Belts, Breeches and Boots
Not only were the Welsh cattle destined for the meal table; William Brooke estimated that in 1798 a total of 600 million pounds of beef were consumed in England; but they provided over the centuries materials for the tanners, whitamers, pouchmakers, girdlers, glovers, corvisters, curries and others.
To cater for local demand for leather, tanyards were to be found throughout the land during the period 1500 -1850. They were sited close to a running water supply, a supply of oak bark for tanin used in the curing process, using skins from the slaughtered cattle. They would have been close to the grazing areas with the cattle killed by the local butchers, using a pole-axe. No humane killing in those days. They were kept well away from local villages because of the foul smell associated with the trade.
In 1816, the Little London site on Redhill common in Surrey had two tanyards nearby. Londons' tanyards were located in Bermondsey, just south of London Bridge. The growth of Bermondsey was due to the leather trade which was flourishing in the early part of the 17th century, and during the great plague Londoners fled to the tanning pits for refuge. Its location was due to the supply of water which was available from the tidal stream of the Thames; twice a day. In 1703 apprenticeships were available for a period of seven years. There were some thirty tanneries and the trade here was more extensive than in any part of the country; along with the allied trades. The prevailing south-westerly winds took the smell across the Essex marshes, but with a "north-easterly" London's pollution could be experienced as far south as Selborne in Hampshire, according to Gilbert White, writing in his diaries in the late 1700's.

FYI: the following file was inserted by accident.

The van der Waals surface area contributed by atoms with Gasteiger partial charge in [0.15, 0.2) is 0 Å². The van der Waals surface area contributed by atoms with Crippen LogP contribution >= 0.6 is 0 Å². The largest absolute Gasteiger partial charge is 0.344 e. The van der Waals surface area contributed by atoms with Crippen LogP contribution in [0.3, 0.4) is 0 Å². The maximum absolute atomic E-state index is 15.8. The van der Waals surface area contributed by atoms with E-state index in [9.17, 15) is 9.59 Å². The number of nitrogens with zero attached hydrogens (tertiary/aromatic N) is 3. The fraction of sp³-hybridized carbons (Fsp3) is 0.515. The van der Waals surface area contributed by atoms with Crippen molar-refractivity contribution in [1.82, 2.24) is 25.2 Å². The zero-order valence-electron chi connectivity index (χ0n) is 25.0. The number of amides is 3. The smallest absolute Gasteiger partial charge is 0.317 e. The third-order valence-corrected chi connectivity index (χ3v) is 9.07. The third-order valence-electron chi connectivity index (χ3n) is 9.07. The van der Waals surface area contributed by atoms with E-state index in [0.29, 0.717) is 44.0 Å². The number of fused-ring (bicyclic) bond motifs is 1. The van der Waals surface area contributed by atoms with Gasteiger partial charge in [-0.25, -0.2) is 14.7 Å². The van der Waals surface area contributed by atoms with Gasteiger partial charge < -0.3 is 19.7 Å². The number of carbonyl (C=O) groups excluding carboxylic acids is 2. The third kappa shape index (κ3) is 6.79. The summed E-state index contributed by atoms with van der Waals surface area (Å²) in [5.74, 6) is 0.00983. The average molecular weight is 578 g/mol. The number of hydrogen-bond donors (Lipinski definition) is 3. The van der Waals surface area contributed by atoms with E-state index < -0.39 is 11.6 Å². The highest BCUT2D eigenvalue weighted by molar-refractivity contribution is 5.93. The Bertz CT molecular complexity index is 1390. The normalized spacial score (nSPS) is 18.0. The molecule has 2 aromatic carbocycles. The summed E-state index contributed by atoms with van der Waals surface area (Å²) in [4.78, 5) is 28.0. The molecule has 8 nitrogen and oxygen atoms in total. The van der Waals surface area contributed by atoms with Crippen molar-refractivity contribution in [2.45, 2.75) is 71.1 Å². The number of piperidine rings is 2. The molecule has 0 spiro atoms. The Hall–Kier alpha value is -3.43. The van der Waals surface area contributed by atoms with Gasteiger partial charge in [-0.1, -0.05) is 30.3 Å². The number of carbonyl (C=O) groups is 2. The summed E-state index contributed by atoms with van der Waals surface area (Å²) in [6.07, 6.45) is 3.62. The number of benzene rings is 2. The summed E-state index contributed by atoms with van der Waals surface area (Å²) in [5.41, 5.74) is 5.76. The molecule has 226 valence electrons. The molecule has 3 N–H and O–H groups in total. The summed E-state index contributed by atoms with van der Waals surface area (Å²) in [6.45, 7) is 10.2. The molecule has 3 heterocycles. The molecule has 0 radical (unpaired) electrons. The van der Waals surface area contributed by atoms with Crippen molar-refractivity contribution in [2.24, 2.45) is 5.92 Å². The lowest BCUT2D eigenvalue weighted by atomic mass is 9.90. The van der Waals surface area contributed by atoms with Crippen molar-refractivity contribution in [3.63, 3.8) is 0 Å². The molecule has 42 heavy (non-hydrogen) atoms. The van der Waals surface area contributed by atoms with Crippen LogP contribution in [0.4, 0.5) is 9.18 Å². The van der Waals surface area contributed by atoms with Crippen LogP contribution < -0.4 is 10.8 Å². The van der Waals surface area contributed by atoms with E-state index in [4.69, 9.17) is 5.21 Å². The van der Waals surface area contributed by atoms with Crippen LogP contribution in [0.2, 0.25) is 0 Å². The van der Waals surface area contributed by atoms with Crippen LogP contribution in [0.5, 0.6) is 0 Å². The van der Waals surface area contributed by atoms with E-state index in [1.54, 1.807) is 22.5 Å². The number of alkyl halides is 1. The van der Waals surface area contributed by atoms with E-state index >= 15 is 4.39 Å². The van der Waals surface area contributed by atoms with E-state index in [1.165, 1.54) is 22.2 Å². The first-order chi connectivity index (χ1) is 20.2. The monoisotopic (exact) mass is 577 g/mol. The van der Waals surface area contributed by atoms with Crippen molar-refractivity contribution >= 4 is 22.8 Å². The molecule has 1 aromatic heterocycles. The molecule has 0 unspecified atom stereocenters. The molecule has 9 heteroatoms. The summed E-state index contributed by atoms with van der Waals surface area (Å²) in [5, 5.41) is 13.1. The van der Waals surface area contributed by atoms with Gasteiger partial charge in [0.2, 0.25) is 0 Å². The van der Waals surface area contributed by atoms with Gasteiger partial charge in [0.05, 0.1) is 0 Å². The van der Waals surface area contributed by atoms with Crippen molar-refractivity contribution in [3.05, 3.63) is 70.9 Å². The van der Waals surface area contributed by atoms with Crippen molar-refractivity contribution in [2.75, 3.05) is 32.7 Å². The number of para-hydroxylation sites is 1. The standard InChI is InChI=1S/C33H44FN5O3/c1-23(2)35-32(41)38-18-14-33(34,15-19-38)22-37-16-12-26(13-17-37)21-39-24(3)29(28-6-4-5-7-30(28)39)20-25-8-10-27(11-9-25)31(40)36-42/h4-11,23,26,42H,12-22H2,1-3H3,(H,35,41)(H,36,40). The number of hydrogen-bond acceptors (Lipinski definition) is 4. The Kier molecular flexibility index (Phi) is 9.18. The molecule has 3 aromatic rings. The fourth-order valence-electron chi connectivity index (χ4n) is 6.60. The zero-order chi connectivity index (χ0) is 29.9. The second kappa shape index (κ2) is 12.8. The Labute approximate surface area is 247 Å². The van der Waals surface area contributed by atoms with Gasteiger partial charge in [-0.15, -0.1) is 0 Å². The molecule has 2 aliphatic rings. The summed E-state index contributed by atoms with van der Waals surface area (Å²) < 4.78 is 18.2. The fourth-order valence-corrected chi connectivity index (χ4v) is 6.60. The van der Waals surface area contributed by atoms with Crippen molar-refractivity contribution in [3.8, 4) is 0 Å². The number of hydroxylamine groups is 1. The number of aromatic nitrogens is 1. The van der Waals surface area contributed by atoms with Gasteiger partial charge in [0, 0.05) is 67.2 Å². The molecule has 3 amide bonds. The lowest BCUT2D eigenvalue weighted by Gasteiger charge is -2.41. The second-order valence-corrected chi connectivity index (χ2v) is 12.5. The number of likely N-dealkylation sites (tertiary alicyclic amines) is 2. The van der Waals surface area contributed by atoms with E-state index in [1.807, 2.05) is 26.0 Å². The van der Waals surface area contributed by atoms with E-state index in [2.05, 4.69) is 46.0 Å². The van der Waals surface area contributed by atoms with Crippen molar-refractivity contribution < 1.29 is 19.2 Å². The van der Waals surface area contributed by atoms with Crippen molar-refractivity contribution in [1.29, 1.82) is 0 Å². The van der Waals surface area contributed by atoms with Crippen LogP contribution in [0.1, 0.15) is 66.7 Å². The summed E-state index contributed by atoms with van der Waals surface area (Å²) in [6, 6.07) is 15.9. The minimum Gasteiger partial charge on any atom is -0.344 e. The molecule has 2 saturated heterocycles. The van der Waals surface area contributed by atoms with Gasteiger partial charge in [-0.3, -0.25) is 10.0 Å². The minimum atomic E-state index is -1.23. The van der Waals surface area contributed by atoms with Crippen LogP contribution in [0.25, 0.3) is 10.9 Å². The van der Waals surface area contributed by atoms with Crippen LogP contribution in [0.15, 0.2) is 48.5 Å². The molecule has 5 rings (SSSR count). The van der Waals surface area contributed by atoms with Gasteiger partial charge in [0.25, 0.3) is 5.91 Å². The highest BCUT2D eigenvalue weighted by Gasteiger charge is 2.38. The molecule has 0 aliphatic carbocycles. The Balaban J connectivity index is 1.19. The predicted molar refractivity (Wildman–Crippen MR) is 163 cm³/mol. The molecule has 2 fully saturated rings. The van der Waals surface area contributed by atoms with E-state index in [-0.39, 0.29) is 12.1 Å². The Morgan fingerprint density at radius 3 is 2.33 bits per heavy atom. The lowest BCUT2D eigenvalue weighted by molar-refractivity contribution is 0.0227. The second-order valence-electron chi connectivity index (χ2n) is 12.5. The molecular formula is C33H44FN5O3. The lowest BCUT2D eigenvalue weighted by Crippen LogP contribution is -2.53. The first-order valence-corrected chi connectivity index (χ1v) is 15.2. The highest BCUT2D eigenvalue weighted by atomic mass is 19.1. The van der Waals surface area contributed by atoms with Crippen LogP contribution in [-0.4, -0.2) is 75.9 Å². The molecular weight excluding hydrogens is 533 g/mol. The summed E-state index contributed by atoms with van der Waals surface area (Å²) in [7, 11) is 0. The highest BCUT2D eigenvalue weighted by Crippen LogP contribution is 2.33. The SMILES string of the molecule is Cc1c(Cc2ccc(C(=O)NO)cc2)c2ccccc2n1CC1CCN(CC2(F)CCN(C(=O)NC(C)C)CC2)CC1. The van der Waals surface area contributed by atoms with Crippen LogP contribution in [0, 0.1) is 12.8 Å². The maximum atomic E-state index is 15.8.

The drovers had few personal possessions, like most people in those days. Their prized possession must have been their watch. Early travellers would have relied upon the clocks on the church towers, for the time of day. They carried their money and personal belongings in a leather purse. Clothing would have been what was in vogue at the time for the rural classes; always leather boots, leather gloves, breeches and overcoat, with a shirt of linen. Leather hats would have mirrored the style of the period, with a style of "bowler" hat in the 1800's. They carried whips of leather or whale-bone in the later time, and may have smoked a clay pipe. We don't know what cooking utensils they may have carried with them. They no doubt carried a first-aid kit of some sort; people relied upon herbal remedies at the time to cure most ailments. A " miracle cure" which is still available is Morris Evans's oil, which can be drunk, used as an antiseptic, and will oil harnesses.
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